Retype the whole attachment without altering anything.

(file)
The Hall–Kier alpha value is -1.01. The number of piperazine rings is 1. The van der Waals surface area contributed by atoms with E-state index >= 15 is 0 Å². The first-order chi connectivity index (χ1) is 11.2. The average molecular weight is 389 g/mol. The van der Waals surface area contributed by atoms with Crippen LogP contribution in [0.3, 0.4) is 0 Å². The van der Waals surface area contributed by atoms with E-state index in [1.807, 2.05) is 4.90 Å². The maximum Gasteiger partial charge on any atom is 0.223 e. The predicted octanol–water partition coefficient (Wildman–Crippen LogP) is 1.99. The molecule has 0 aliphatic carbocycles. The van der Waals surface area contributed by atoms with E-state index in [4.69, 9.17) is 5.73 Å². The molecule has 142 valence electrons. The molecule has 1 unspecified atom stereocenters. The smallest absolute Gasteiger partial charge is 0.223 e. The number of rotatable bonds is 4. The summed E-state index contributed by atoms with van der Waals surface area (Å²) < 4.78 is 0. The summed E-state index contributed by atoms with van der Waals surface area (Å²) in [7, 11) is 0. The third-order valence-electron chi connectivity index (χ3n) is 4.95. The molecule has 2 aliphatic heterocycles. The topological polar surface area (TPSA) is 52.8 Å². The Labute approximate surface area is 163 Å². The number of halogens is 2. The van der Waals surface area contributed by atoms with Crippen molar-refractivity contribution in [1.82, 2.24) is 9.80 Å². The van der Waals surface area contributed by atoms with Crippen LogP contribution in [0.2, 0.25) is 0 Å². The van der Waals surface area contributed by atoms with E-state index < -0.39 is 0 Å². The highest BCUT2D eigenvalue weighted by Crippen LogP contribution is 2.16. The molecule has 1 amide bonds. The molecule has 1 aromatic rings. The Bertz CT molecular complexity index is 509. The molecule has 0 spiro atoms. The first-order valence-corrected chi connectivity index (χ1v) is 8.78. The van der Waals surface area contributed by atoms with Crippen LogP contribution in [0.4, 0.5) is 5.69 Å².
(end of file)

The Hall–Kier alpha value is -1.01. The number of piperazine rings is 1. The van der Waals surface area contributed by atoms with E-state index >= 15 is 0 Å². The first-order chi connectivity index (χ1) is 11.2. The average molecular weight is 389 g/mol. The van der Waals surface area contributed by atoms with Crippen LogP contribution in [0.3, 0.4) is 0 Å². The van der Waals surface area contributed by atoms with E-state index in [1.807, 2.05) is 4.90 Å². The maximum Gasteiger partial charge on any atom is 0.223 e. The predicted octanol–water partition coefficient (Wildman–Crippen LogP) is 1.99. The molecule has 0 aliphatic carbocycles. The van der Waals surface area contributed by atoms with E-state index in [4.69, 9.17) is 5.73 Å². The molecule has 142 valence electrons. The molecule has 1 unspecified atom stereocenters. The smallest absolute Gasteiger partial charge is 0.223 e. The number of rotatable bonds is 4. The summed E-state index contributed by atoms with van der Waals surface area (Å²) < 4.78 is 0. The summed E-state index contributed by atoms with van der Waals surface area (Å²) in [7, 11) is 0. The third-order valence-electron chi connectivity index (χ3n) is 4.95. The molecule has 2 aliphatic heterocycles. The topological polar surface area (TPSA) is 52.8 Å². The Labute approximate surface area is 163 Å². The number of halogens is 2. The van der Waals surface area contributed by atoms with Crippen molar-refractivity contribution in [1.82, 2.24) is 9.80 Å². The van der Waals surface area contributed by atoms with Crippen LogP contribution in [0.2, 0.25) is 0 Å². The van der Waals surface area contributed by atoms with E-state index < -0.39 is 0 Å². The highest BCUT2D eigenvalue weighted by Crippen LogP contribution is 2.16. The molecule has 1 amide bonds. The molecule has 1 aromatic rings. The Bertz CT molecular complexity index is 509. The molecule has 0 spiro atoms. The first-order valence-corrected chi connectivity index (χ1v) is 8.78. The van der Waals surface area contributed by atoms with Crippen LogP contribution in [0.4, 0.5) is 5.69 Å².